After years of refusing offers from all over the world to share her intimate knowledge of the characters she has portrayed, Carla Fracci has agreed to give her first masterclass.
The Ecole Superieure de Danse de Cannes-Mougins Rosella Hightower, one of the world’s leading professional dance schools, has managed to persuade Fracci to share some of her insight into the character most closely identified with her: Giselle. As Svetlana Zakharova said in a 2012 interview, “She is my ideal Giselle,” and she is for many.
This morning she worked for two hours with students of the Hightower School, and tomorrow will do the same but with an audience looking on.
It is obvious that ballet companies and schools have sought out the Italian ballerina for coaching and teaching those roles which were truly hers – Giselle, La Sylphide, Juliet – but until now she has always refused. The closest she has come was during her ten years at the helm of Rome Opera Ballet where she would help prepare some of the dancers of her company. In fact, a new production for Rome in 2005 used the music of some of the variations which are not usually performed, and Fracci herself did the choreography. Giselle, of course, is a great collage of steps by different choreographers to music by several different composers, and Fracci’s name for that production was tagged on to those of Coralli, Petipa, Perrot and Dolin.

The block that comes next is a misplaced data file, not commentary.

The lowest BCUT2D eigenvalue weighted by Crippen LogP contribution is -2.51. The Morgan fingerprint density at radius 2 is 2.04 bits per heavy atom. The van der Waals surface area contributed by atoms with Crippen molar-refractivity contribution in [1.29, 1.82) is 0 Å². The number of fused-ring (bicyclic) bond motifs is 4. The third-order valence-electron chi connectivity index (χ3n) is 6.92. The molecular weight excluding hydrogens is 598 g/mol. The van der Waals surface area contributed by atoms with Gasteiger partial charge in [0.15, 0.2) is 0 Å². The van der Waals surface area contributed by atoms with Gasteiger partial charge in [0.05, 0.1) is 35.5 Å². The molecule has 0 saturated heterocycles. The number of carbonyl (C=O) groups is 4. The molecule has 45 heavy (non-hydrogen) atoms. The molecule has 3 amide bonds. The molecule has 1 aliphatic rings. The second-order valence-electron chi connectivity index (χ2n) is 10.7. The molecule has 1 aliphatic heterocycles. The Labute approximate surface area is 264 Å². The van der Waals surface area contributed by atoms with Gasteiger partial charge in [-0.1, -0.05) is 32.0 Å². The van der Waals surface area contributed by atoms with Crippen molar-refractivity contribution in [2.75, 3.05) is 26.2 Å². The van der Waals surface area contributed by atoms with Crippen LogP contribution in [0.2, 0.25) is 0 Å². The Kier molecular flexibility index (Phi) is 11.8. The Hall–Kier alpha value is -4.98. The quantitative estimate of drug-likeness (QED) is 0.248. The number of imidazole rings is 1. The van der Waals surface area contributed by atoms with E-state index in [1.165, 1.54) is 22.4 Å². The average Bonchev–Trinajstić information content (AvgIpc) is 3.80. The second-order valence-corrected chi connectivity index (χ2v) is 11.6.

The clip below – just uploaded to YouTube for the first time – includes one of those variations from the Rome production, here danced by Svetlana Lunkina joined by Igor Yebra in 2007. Below is Carla Fracci herself as Giselle in the Act II pas de deux with Vladimir Vasiliev.
[Unfortunately, Rome Opera asked YouTube to remove this clip, though Carla Fracci, and her husband who directed the ballet, Beppe Menegatti, were keen for it to be seen.]
Graham Spicer is a writer, director and photographer in Milan, blogging (under the name ‘Gramilano’) about dance, opera, music and photography for people “who are a bit like me and like some of the things I like”. He was a regular columnist for Opera Now magazine and wrote for the BBC until transferring to Italy.
His scribblings have appeared in various publications from Woman’s Weekly to Gay Times, and he wrote the ‘Danza in Italia’ column for Dancing Times magazine.